Most doorway jumpers accommodate babies up to 28 pounds, starting from when they can hold their head up unassisted. Bungee-style cords or springs suspend the seat from a clamp so pre-walking babies can move themselves up and down when they push off the floor. It's a cheap thrill that can delight active babies--and help them burn off steam, priming them for their morning or afternoon nap. Yet while many infants enjoy jumpers, others actually get "seasick" from the motion.
Another major downside: A doorway jumper's straps or clamps can break, allowing the apparatus to fall. Also, babies can bump into the sides of the door frame, either because vigorous jumping causes them to bob around or because a sibling tries to swing them. Doorway jumpers have been recalled because the plastic clamp that attaches the jumper seat to a door frame has broken, allowing babies to fall to the floor. There have also been recalls because clamps detached from the cord.
Buy a stationary activity jumper instead of a doorway jumper. No amount of supervision can keep an infant from crashing to the floor if the doorway clamp fails, or from hitting the side of a doorway or the stand if suspended from above. These things may happen no matter how many times your baby has used the jumper successfully in the past. Look for a jumper with a low stand that suspends the seat from four corners rather than one that suspends the seat from one overhead cable. You'll also find quality differences in the construction of the springs, suspension cords, supports, and seat.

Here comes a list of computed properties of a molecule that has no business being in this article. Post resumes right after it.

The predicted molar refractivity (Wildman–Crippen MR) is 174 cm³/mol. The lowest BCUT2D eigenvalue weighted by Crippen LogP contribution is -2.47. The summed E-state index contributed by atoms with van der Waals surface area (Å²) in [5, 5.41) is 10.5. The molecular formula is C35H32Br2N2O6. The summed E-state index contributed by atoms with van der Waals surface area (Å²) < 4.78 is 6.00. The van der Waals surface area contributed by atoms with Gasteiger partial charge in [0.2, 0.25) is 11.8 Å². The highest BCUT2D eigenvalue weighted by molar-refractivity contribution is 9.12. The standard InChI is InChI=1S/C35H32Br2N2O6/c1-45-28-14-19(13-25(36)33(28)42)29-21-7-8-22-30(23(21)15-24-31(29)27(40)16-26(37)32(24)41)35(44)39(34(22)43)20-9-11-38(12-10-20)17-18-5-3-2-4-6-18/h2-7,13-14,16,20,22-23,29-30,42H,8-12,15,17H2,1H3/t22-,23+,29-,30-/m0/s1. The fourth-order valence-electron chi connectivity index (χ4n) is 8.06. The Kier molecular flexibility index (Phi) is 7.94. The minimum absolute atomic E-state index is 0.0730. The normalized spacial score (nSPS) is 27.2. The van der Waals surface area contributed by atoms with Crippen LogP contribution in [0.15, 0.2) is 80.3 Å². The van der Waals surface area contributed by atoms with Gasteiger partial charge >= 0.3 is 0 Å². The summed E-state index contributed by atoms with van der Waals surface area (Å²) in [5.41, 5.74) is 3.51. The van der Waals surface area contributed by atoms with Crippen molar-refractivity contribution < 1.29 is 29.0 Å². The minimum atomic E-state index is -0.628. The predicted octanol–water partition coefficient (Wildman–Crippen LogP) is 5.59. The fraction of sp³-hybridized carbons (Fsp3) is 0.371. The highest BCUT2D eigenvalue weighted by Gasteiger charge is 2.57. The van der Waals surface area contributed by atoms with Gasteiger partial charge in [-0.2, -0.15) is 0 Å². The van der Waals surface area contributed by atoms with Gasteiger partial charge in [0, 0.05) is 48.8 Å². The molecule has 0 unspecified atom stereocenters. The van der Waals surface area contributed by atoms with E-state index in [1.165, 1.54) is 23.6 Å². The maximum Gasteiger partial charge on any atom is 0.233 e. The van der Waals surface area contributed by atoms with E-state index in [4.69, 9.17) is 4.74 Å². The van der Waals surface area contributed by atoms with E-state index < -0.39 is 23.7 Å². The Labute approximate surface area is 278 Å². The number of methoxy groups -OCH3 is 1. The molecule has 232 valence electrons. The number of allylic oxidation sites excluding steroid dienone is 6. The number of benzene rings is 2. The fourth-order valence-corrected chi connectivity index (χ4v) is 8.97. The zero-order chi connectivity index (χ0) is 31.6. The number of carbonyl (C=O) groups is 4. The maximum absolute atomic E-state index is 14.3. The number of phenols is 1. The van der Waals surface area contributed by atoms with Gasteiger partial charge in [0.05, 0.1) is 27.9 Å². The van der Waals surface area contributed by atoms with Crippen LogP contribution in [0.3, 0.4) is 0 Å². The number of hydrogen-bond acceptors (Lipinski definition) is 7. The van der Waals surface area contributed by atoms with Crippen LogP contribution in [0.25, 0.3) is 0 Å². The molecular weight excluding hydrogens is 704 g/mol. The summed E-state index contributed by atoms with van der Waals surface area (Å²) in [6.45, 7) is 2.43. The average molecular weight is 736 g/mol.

A stationary activity jumper is a safer bet, but don't buy one thinking that your baby will shoot ahead in terms of physical development. Even though babies are pushing off the floor, the springy nature of these "exercisers" doesn't do much to strengthen their thigh and back muscles, which are critical to crawling and walking. Follow our safety strategies and stop using the product when your baby can walk, reaches the height and weight maximums, or tries to climb out, whichever comes first.
Copyright © 2006-2012 Consumers Union of U.S., Inc. No reproduction, in whole or in part, without written permission.